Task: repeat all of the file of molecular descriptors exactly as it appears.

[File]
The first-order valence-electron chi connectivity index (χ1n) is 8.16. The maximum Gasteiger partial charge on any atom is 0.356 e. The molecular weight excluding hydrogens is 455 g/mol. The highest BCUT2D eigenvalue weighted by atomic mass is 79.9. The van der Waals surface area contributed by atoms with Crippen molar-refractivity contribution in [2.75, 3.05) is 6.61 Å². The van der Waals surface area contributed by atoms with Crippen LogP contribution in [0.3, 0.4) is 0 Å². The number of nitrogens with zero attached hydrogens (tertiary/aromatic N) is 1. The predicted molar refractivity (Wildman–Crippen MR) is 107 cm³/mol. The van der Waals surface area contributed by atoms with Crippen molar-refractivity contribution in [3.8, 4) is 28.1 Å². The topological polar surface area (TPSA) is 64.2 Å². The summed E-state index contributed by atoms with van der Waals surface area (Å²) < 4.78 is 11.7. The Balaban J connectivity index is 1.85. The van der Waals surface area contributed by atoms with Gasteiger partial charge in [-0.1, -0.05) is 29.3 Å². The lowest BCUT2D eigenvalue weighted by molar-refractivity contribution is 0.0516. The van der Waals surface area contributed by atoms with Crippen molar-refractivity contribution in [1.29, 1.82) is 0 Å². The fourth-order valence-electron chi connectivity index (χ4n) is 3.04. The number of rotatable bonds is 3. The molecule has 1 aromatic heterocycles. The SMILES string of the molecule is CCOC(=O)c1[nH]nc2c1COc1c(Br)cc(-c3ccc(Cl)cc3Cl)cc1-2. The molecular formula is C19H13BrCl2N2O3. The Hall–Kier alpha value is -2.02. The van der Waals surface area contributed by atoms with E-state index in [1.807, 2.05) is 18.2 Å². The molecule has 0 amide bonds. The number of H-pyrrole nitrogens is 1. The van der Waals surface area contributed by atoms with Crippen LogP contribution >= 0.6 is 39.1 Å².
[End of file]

The first-order valence-electron chi connectivity index (χ1n) is 8.16. The maximum Gasteiger partial charge on any atom is 0.356 e. The molecular weight excluding hydrogens is 455 g/mol. The highest BCUT2D eigenvalue weighted by atomic mass is 79.9. The van der Waals surface area contributed by atoms with Crippen molar-refractivity contribution in [2.75, 3.05) is 6.61 Å². The van der Waals surface area contributed by atoms with Crippen LogP contribution in [0.3, 0.4) is 0 Å². The number of nitrogens with zero attached hydrogens (tertiary/aromatic N) is 1. The predicted molar refractivity (Wildman–Crippen MR) is 107 cm³/mol. The van der Waals surface area contributed by atoms with Crippen molar-refractivity contribution in [3.8, 4) is 28.1 Å². The topological polar surface area (TPSA) is 64.2 Å². The summed E-state index contributed by atoms with van der Waals surface area (Å²) < 4.78 is 11.7. The Balaban J connectivity index is 1.85. The van der Waals surface area contributed by atoms with Gasteiger partial charge in [-0.1, -0.05) is 29.3 Å². The lowest BCUT2D eigenvalue weighted by molar-refractivity contribution is 0.0516. The van der Waals surface area contributed by atoms with Crippen molar-refractivity contribution in [1.29, 1.82) is 0 Å². The fourth-order valence-electron chi connectivity index (χ4n) is 3.04. The number of rotatable bonds is 3. The molecule has 1 aromatic heterocycles. The SMILES string of the molecule is CCOC(=O)c1[nH]nc2c1COc1c(Br)cc(-c3ccc(Cl)cc3Cl)cc1-2. The molecular formula is C19H13BrCl2N2O3. The Hall–Kier alpha value is -2.02. The van der Waals surface area contributed by atoms with E-state index in [1.807, 2.05) is 18.2 Å². The molecule has 0 amide bonds. The number of H-pyrrole nitrogens is 1. The van der Waals surface area contributed by atoms with Crippen LogP contribution >= 0.6 is 39.1 Å².